Mystery Model: 1977 Pontiac Grand Prix – $5,400
We’ve watched Pontiac’s third generation, “Colonade Hardtop” style Grand Prix increase in value over the past few years for several very low mileage originals. So when we came across this 1977 white over bright red velour example listed yesterday here on Craigslist in Jackson, New Jersey for only $5,400 or best offer we were a bit surprised. With no engine or model description to go by, a review of the Hagerty Insurance Online Valuation Tool confirms this private seller has his Grand Prix priced between the current #3 “Good” appraisal of $6,900 and the #4 “Fair” (Daily Driver) estimate of $4,200 for all models and power trains. If you are serious about buying this Grand Prix, you can start the conversation by calling Bob at (732) 363-4389 and when you do please remember to mention you saw his Grand Prix featured here on GuysWithRides.com.
For model year 1973, Pontiac launched the third generation of its popular personal luxury coupe, the Grand Prix, on the new A-Body “Colonade” hardtop platform shared with the Chevrolet Monte Carlo, Oldsmobile Cutlass Supreme, and Buick Regal. With more emissions and safety features being added throughout the mid-70s, Pontiac increasingly focused on the luxury aspect of these cars as power output declined with each succeeding year. The main styling cue differentiating second generation Grand Prixs from their A-Body siblings was the cockpit style wrap-around dashboard continued from the second generation car. The 1977 example presented here is the last “big” Grand Prix before GM downsized the A-Body line for 1978. The long hood, short deck design initiated on the second generation Grand Prix looks even more stylish on these later models.
Despite having the fourth generation downsized Grand Prix in the queue for 1978, Pontiac still carried out a complete reworking of the front header and bumper for the final year 1977 Grand Prix. Stylists positioned the parking lamps between quad rectangular headlamps while they replaced the previous year’s “waterfall’ grille with a narrower one that extended into the lower portion of the bumper. Behind the bumper were new aluminum reinforcements designed to reduce weight. For the rear, Stylists simplified the taillights to eliminate the weighty pot metal bezels that created the horizontal stripe effect in 1976. The same three models (J, LJ and SJ) were carried over with engine revisions. The base Model J received Pontiac’s new 135 horsepower 301 cubic inch (4.9 L) V8 as standard equipment, which many considered too small and underpowered to propel the 4,000-pound car. Moving up to either the mid-level LJ or top-Level SJ trim included either a 160 horsepower 350 cubic inch (5.7 L) V8 or the 180 horsepower 400 cubic inch (6.6 L), respectively. The original thinking on the 301 V8 was the weight savings from using a significantly lighter engine would cancel out the horsepower loss from the smaller displacement. This turned out to be a major miscalculation and 301 equipped cars became much less desirable among Grand Prix enthusiasts and collectors in later years. We mention this as you’ll want to confirm with the seller which engine his car has.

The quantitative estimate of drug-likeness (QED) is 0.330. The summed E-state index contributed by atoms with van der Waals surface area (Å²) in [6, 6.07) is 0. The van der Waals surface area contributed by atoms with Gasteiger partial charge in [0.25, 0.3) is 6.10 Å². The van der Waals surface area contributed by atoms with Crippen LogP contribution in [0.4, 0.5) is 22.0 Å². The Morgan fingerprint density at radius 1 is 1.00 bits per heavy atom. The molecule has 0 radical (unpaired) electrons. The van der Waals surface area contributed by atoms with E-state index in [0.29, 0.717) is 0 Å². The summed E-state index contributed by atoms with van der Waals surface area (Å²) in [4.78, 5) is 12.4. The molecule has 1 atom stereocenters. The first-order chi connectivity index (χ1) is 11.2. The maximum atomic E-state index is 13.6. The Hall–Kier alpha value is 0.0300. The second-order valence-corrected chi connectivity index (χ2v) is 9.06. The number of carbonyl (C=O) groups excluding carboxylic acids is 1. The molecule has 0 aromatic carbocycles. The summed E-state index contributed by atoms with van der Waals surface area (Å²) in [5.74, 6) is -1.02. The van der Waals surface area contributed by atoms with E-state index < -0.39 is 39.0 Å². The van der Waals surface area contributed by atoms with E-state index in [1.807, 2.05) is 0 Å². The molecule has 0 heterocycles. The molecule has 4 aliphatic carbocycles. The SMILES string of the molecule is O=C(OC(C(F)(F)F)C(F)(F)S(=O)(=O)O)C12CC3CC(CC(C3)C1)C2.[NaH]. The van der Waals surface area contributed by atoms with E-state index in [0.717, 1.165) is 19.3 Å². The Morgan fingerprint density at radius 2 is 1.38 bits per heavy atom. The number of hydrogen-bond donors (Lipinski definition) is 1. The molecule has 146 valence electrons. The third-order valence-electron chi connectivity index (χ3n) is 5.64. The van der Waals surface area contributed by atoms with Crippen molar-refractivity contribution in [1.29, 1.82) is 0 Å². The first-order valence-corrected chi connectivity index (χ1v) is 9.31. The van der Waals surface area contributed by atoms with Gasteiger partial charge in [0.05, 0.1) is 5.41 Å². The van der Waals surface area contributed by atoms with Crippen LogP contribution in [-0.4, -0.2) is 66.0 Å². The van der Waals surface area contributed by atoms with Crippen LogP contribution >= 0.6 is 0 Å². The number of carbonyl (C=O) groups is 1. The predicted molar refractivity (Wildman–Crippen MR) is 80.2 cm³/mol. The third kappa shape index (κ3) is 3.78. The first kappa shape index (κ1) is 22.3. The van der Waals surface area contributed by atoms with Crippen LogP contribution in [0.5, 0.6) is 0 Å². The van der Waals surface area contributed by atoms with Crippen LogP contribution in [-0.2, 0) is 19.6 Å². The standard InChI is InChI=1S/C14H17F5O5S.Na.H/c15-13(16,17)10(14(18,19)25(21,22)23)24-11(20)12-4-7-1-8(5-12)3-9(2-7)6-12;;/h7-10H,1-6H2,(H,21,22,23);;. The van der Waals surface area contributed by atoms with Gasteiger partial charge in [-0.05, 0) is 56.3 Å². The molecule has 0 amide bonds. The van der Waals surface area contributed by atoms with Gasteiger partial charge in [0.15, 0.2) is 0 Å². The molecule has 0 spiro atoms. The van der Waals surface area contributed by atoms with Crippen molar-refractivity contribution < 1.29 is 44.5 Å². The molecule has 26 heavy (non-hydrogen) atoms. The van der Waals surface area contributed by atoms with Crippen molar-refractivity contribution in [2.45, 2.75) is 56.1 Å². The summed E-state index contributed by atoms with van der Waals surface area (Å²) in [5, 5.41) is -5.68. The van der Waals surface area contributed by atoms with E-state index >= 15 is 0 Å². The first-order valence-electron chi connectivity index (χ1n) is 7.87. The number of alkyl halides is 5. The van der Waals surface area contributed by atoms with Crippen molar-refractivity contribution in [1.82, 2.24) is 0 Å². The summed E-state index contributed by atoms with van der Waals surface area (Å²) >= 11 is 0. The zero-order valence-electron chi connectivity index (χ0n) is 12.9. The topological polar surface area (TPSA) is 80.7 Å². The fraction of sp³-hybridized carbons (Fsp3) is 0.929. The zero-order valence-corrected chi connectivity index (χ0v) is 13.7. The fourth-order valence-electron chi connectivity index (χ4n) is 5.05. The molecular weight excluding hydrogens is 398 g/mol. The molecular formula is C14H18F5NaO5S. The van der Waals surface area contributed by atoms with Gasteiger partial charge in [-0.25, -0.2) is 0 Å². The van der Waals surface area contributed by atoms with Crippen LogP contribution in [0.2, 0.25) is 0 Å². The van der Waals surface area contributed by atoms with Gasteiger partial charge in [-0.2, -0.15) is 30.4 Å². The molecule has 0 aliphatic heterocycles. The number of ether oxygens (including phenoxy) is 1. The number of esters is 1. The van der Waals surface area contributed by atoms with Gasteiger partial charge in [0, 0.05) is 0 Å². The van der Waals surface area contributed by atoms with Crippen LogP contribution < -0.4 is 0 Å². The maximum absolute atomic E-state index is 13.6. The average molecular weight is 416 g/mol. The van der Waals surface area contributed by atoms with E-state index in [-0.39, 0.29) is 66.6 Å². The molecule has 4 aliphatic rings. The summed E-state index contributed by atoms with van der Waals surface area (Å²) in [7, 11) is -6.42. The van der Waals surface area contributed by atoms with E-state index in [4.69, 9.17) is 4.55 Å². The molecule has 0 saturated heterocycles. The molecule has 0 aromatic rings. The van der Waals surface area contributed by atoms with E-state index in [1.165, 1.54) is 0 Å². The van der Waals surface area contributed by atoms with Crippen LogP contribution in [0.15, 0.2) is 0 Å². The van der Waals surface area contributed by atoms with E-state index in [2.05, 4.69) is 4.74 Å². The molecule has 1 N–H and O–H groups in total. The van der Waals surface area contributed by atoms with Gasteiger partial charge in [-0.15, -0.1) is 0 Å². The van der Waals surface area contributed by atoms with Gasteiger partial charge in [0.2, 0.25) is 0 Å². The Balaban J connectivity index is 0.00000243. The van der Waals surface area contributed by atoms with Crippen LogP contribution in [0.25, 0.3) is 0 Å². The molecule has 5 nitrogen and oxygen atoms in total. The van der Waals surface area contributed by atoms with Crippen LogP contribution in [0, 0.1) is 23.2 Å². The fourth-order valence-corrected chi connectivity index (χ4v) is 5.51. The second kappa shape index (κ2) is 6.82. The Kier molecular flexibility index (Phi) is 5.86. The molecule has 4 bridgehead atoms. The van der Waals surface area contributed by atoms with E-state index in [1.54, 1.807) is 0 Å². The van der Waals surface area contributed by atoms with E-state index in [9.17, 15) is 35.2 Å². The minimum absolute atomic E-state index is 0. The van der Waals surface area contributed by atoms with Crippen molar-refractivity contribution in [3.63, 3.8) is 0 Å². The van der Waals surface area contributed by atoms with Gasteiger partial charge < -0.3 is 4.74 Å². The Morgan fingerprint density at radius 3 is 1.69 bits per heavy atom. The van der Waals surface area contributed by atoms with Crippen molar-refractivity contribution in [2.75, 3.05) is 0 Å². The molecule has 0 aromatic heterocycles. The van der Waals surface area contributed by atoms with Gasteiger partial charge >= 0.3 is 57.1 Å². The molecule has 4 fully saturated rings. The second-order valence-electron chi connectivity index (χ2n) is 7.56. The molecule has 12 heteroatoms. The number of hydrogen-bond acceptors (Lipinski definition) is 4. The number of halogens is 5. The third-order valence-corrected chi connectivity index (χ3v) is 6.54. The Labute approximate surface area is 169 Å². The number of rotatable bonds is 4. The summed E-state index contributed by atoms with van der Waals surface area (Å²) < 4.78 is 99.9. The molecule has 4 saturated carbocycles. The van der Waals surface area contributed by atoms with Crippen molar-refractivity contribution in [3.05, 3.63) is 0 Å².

Despite each of those three engines still being Pontiac-built units for 1977, that was only true for 49 of the 50 states. Pontiac’s own V8 engines could not meet the more stringent California emission standards set for 1977. Consequently, all Grands Prix (and other Pontiac models) sold in California relied on Oldsmobile-built engines. Lansing’s 350 cubic inch (5.7 L) “Rocket V8” powered the J and LJ models, while the 403 cubic inch (6.6 L) Rocket V8 came standard on the SJ and was optional on the other two GPs in California.
Grand Prix sales increased to an all-time high of over 270,000 units for 1977 despite competition from a newly downsized and lower-priced Ford Thunderbird and its badge-engineered Mercury Cougar XR-7 cousin.
We have to admit, the decent looking pictures combined with the very brief description have us wondering whether this particular Grand Prix may be a bargain in the making. With an interior that presents like new and what appears to be a presentable exterior, you’ll need to confirm with the seller the history of his Grand Prix. Besides not knowing what engine this Grand Prix has, we also note the label next to the standard “Grand Prix” lower front fender script. We can’t tell what it says from the pictures provided and whether it denotes a rare model we are not aware of. If that clue turns out to be nothing and this example is just a base 301-powered car, given the high volume made that year, no one would fault you for considering an LS Swap to make this Grand Prix a luxurious street machine. Whichever path you choose, good luck with the purchase!
Here’s the seller’s description:
“1977 Pontiac Grand Prix ,78K miles, 2 dr. automatic, console, red interior, excellent condition
$5400 or best offer
Call Bob only 732-363-4389“
Do you have a Grand Prix story you’d like to share? Comment below and let us know!